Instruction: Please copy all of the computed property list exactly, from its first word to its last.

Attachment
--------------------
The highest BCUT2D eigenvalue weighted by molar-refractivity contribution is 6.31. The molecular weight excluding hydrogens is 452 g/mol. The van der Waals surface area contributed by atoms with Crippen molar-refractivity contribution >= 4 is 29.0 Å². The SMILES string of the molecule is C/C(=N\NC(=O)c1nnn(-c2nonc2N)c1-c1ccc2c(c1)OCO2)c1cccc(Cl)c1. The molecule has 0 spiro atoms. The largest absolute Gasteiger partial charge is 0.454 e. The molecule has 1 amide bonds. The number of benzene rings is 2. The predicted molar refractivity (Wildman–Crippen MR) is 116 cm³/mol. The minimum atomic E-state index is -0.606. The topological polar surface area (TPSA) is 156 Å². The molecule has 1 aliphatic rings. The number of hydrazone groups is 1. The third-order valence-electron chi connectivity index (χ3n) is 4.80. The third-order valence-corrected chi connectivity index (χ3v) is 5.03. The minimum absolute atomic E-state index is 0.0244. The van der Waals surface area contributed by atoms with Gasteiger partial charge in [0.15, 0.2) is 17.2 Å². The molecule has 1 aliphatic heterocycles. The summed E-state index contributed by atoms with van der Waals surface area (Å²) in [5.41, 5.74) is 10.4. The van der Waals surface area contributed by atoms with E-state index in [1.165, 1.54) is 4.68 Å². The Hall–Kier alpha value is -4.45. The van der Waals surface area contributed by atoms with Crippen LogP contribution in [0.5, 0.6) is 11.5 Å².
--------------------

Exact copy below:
The highest BCUT2D eigenvalue weighted by molar-refractivity contribution is 6.31. The molecular weight excluding hydrogens is 452 g/mol. The van der Waals surface area contributed by atoms with Crippen molar-refractivity contribution >= 4 is 29.0 Å². The SMILES string of the molecule is C/C(=N\NC(=O)c1nnn(-c2nonc2N)c1-c1ccc2c(c1)OCO2)c1cccc(Cl)c1. The molecule has 0 spiro atoms. The largest absolute Gasteiger partial charge is 0.454 e. The molecule has 1 amide bonds. The number of benzene rings is 2. The predicted molar refractivity (Wildman–Crippen MR) is 116 cm³/mol. The minimum atomic E-state index is -0.606. The topological polar surface area (TPSA) is 156 Å². The molecule has 1 aliphatic rings. The number of hydrazone groups is 1. The third-order valence-electron chi connectivity index (χ3n) is 4.80. The third-order valence-corrected chi connectivity index (χ3v) is 5.03. The minimum absolute atomic E-state index is 0.0244. The van der Waals surface area contributed by atoms with Gasteiger partial charge in [0.15, 0.2) is 17.2 Å². The molecule has 1 aliphatic heterocycles. The summed E-state index contributed by atoms with van der Waals surface area (Å²) in [5.41, 5.74) is 10.4. The van der Waals surface area contributed by atoms with E-state index in [1.165, 1.54) is 4.68 Å². The Hall–Kier alpha value is -4.45. The van der Waals surface area contributed by atoms with Crippen LogP contribution in [0.5, 0.6) is 11.5 Å².